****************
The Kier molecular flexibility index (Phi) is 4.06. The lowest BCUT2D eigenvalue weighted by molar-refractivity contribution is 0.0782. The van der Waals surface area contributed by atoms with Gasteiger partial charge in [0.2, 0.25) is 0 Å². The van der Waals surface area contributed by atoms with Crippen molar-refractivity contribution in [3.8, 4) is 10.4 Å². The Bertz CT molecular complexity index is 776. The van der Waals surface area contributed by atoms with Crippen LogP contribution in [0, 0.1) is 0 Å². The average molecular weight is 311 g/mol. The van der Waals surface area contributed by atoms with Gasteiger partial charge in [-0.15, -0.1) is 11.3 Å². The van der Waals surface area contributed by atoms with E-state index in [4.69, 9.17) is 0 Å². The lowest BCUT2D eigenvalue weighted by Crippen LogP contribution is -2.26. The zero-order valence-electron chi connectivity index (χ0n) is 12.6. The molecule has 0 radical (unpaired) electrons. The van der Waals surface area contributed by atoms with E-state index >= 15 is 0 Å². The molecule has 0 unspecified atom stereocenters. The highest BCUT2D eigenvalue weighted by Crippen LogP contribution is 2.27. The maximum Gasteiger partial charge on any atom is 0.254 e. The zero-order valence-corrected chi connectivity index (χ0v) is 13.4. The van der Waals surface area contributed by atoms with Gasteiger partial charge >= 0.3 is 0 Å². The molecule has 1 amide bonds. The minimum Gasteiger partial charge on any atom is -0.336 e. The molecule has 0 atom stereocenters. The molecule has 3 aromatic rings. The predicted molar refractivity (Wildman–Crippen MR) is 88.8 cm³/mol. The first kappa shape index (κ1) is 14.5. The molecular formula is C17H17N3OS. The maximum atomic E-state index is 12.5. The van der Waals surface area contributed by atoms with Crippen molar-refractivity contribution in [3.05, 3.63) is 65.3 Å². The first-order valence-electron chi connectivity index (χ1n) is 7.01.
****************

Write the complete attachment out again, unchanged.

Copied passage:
The Kier molecular flexibility index (Phi) is 4.06. The lowest BCUT2D eigenvalue weighted by molar-refractivity contribution is 0.0782. The van der Waals surface area contributed by atoms with Gasteiger partial charge in [0.2, 0.25) is 0 Å². The van der Waals surface area contributed by atoms with Crippen molar-refractivity contribution in [3.8, 4) is 10.4 Å². The Bertz CT molecular complexity index is 776. The van der Waals surface area contributed by atoms with Crippen LogP contribution in [0, 0.1) is 0 Å². The average molecular weight is 311 g/mol. The van der Waals surface area contributed by atoms with Gasteiger partial charge in [-0.15, -0.1) is 11.3 Å². The van der Waals surface area contributed by atoms with E-state index in [4.69, 9.17) is 0 Å². The lowest BCUT2D eigenvalue weighted by Crippen LogP contribution is -2.26. The zero-order valence-electron chi connectivity index (χ0n) is 12.6. The molecule has 0 radical (unpaired) electrons. The van der Waals surface area contributed by atoms with E-state index >= 15 is 0 Å². The molecule has 0 unspecified atom stereocenters. The highest BCUT2D eigenvalue weighted by Crippen LogP contribution is 2.27. The maximum Gasteiger partial charge on any atom is 0.254 e. The zero-order valence-corrected chi connectivity index (χ0v) is 13.4. The van der Waals surface area contributed by atoms with Gasteiger partial charge >= 0.3 is 0 Å². The molecule has 1 amide bonds. The minimum Gasteiger partial charge on any atom is -0.336 e. The molecule has 0 atom stereocenters. The molecule has 3 aromatic rings. The predicted molar refractivity (Wildman–Crippen MR) is 88.8 cm³/mol. The first kappa shape index (κ1) is 14.5. The molecular formula is C17H17N3OS. The maximum atomic E-state index is 12.5. The van der Waals surface area contributed by atoms with Crippen molar-refractivity contribution in [3.05, 3.63) is 65.3 Å². The first-order valence-electron chi connectivity index (χ1n) is 7.01.